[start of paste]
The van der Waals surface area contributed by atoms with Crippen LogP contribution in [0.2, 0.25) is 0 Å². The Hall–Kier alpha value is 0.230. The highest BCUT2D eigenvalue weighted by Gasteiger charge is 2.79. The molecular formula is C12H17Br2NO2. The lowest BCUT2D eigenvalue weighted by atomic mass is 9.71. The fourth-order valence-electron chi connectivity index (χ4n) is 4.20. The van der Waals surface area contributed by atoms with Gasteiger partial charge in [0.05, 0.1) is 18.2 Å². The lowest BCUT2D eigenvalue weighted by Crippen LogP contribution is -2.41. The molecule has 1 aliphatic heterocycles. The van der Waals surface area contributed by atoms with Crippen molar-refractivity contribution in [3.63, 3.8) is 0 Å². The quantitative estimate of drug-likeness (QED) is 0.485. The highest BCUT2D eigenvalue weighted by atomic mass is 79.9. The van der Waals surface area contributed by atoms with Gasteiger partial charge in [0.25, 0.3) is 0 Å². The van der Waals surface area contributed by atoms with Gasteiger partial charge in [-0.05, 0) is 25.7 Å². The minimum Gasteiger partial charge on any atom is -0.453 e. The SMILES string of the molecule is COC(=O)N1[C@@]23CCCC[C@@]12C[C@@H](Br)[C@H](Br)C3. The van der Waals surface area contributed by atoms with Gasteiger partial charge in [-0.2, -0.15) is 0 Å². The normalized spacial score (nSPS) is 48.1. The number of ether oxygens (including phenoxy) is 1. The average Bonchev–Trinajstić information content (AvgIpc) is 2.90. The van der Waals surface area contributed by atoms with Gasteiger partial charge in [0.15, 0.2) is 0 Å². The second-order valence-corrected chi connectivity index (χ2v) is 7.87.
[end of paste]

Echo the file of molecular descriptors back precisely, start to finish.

The van der Waals surface area contributed by atoms with Crippen LogP contribution in [0.2, 0.25) is 0 Å². The Hall–Kier alpha value is 0.230. The highest BCUT2D eigenvalue weighted by Gasteiger charge is 2.79. The molecular formula is C12H17Br2NO2. The lowest BCUT2D eigenvalue weighted by atomic mass is 9.71. The fourth-order valence-electron chi connectivity index (χ4n) is 4.20. The van der Waals surface area contributed by atoms with Gasteiger partial charge in [0.05, 0.1) is 18.2 Å². The lowest BCUT2D eigenvalue weighted by Crippen LogP contribution is -2.41. The molecule has 1 aliphatic heterocycles. The van der Waals surface area contributed by atoms with Crippen molar-refractivity contribution in [3.63, 3.8) is 0 Å². The quantitative estimate of drug-likeness (QED) is 0.485. The highest BCUT2D eigenvalue weighted by atomic mass is 79.9. The van der Waals surface area contributed by atoms with Gasteiger partial charge in [0.25, 0.3) is 0 Å². The van der Waals surface area contributed by atoms with Gasteiger partial charge in [-0.05, 0) is 25.7 Å². The minimum Gasteiger partial charge on any atom is -0.453 e. The SMILES string of the molecule is COC(=O)N1[C@@]23CCCC[C@@]12C[C@@H](Br)[C@H](Br)C3. The van der Waals surface area contributed by atoms with Gasteiger partial charge in [-0.2, -0.15) is 0 Å². The normalized spacial score (nSPS) is 48.1. The number of ether oxygens (including phenoxy) is 1. The average Bonchev–Trinajstić information content (AvgIpc) is 2.90. The van der Waals surface area contributed by atoms with Gasteiger partial charge in [0.15, 0.2) is 0 Å². The second-order valence-corrected chi connectivity index (χ2v) is 7.87.